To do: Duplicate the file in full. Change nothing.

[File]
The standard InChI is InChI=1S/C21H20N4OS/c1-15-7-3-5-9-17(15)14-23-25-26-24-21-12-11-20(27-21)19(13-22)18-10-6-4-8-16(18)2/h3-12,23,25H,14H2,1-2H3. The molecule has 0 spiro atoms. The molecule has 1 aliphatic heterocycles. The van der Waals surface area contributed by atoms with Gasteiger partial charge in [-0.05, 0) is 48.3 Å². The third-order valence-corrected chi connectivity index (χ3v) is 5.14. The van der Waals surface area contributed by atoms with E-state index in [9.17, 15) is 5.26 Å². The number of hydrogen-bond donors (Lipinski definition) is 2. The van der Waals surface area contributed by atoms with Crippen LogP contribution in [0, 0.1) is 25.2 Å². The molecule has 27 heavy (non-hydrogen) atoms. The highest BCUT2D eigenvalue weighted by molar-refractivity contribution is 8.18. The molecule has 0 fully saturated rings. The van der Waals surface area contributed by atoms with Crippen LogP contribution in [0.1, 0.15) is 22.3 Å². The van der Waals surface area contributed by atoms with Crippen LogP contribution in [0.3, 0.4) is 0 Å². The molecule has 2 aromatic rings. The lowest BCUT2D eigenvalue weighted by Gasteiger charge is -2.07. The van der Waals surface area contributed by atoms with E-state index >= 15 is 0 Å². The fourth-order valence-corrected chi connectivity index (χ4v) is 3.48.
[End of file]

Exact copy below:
The standard InChI is InChI=1S/C21H20N4OS/c1-15-7-3-5-9-17(15)14-23-25-26-24-21-12-11-20(27-21)19(13-22)18-10-6-4-8-16(18)2/h3-12,23,25H,14H2,1-2H3. The molecule has 0 spiro atoms. The molecule has 1 aliphatic heterocycles. The van der Waals surface area contributed by atoms with Gasteiger partial charge in [-0.05, 0) is 48.3 Å². The third-order valence-corrected chi connectivity index (χ3v) is 5.14. The van der Waals surface area contributed by atoms with E-state index in [9.17, 15) is 5.26 Å². The number of hydrogen-bond donors (Lipinski definition) is 2. The van der Waals surface area contributed by atoms with Crippen LogP contribution in [0, 0.1) is 25.2 Å². The molecule has 27 heavy (non-hydrogen) atoms. The highest BCUT2D eigenvalue weighted by molar-refractivity contribution is 8.18. The molecule has 0 fully saturated rings. The van der Waals surface area contributed by atoms with Crippen LogP contribution in [0.1, 0.15) is 22.3 Å². The van der Waals surface area contributed by atoms with Crippen LogP contribution in [0.3, 0.4) is 0 Å². The molecule has 2 aromatic rings. The lowest BCUT2D eigenvalue weighted by Gasteiger charge is -2.07. The van der Waals surface area contributed by atoms with E-state index >= 15 is 0 Å². The fourth-order valence-corrected chi connectivity index (χ4v) is 3.48.